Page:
Description : As darkness falls each night, the corelings rise, demons who well up from the ground like a hellish steam, and when young Arlen decides to brave the night roads and face the demons, he attempts something not dreamt of since ancient times: a stand against the night.
Description : A modern classic now available from Grove Press, Being There is one of the most popular and significant works from a writer of international stature. It is the story of Chauncey Gardiner - Chance, an enigmatic but distinguished man who emerges from nowhere to become an heir to the throne of a Wall Street tycoon, a presidential policy adviser, and a media icon. Truly "a man without qualities," Chance's straightforward responses to popular concerns are heralded as visionary. But though everyone is quoting him, no one is sure what he's really saying. And filling in the blanks in his background proves impossible. Being There is a brilliantly satiric look at the unreality of American media culture that is, if anything, more trenchant now than ever.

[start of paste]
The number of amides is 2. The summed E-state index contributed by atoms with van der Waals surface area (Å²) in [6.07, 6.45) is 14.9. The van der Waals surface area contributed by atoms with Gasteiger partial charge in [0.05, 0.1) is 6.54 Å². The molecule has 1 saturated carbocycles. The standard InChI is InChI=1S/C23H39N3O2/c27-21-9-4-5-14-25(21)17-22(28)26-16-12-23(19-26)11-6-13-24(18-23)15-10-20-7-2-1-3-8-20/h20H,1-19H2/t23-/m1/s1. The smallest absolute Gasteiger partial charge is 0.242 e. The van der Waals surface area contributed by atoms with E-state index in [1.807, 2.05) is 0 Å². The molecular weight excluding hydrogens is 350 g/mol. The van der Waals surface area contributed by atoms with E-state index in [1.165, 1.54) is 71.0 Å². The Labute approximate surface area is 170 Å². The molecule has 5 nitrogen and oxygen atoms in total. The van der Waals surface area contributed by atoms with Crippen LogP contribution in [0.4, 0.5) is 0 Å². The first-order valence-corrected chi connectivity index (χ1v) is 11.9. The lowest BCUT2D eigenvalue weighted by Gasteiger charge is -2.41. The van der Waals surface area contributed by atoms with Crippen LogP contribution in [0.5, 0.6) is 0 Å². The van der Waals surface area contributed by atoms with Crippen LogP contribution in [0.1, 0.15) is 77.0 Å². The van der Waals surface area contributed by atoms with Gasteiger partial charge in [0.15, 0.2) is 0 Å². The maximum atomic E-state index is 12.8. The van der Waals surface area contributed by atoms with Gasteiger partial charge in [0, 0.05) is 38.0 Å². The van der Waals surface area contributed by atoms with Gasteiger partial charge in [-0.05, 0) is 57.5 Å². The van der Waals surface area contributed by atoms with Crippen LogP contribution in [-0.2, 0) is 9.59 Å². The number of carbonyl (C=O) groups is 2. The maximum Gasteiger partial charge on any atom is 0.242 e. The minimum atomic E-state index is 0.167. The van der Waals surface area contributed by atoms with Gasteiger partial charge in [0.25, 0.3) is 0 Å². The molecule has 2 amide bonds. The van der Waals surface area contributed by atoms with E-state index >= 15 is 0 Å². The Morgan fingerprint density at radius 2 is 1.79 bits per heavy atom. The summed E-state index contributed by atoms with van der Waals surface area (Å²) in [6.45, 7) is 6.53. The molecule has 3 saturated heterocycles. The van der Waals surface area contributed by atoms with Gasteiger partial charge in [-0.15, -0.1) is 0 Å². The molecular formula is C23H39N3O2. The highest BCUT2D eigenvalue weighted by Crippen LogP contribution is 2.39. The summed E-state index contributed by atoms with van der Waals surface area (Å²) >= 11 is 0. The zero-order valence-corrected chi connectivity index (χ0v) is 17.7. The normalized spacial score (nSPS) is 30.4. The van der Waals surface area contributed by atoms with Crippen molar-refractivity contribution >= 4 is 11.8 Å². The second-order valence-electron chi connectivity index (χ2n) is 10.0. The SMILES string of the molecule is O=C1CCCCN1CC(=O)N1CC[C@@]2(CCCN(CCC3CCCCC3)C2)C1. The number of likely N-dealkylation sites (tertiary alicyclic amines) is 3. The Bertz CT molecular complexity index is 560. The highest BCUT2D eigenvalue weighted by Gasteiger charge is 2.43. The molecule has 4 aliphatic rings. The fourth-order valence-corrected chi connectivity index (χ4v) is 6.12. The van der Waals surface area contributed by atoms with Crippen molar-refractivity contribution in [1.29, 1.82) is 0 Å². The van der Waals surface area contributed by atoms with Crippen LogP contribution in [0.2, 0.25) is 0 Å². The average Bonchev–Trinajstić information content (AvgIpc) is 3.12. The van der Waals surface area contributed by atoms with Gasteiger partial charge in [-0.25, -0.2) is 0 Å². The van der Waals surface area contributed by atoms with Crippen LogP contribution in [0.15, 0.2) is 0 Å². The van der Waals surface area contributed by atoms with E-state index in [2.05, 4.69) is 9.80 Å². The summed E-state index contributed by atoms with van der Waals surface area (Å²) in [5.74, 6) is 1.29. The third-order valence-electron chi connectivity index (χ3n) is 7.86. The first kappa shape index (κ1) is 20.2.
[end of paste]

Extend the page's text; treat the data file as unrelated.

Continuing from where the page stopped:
Description : "Imre is one of the first openly gay American novels with a happy ending. Described by the author as "a little psychological romance," the narrative follows two men who meet by chance in a cafe in Budapest, where they forge a friendship that leads to a series of mutual revelations and gradual disclosures. With its sympathetic characterizations of homosexual men, Imre's 1906 publication marked a turning point in literature in English." "This edition includes material relating to the novel's origins, contemporary writings on homosexuality, other writings by Prime-Stevenson, and a contemporary review."--BOOK JACKET.
Description : With this provocative and infinitely moving collection of essays, a preeminent critic of our time responds to the profound questions posed by the visual world. For when John Berger writes about Cubism, he writes not only of Braque, Léger, Picasso, and Gris, but of that incredible moment early in this century when the world converged around a marvelouis sense of promise. When he looks at the Modigiliani, he sees a man's infinite love revealed in the elongated lines of the painted figure. Ranging from the Renaissance to the conflagration of Hiroshima; from the Bosphorus to Manhattan; from the woodcarvers of a French village to Goya, Dürer, and Van Gogh; and from private experiences of love and of loss to the major political upheavals of our time, The Sense of Sight encourages us to see with the same breadth, courage, and moral engagement that its author does.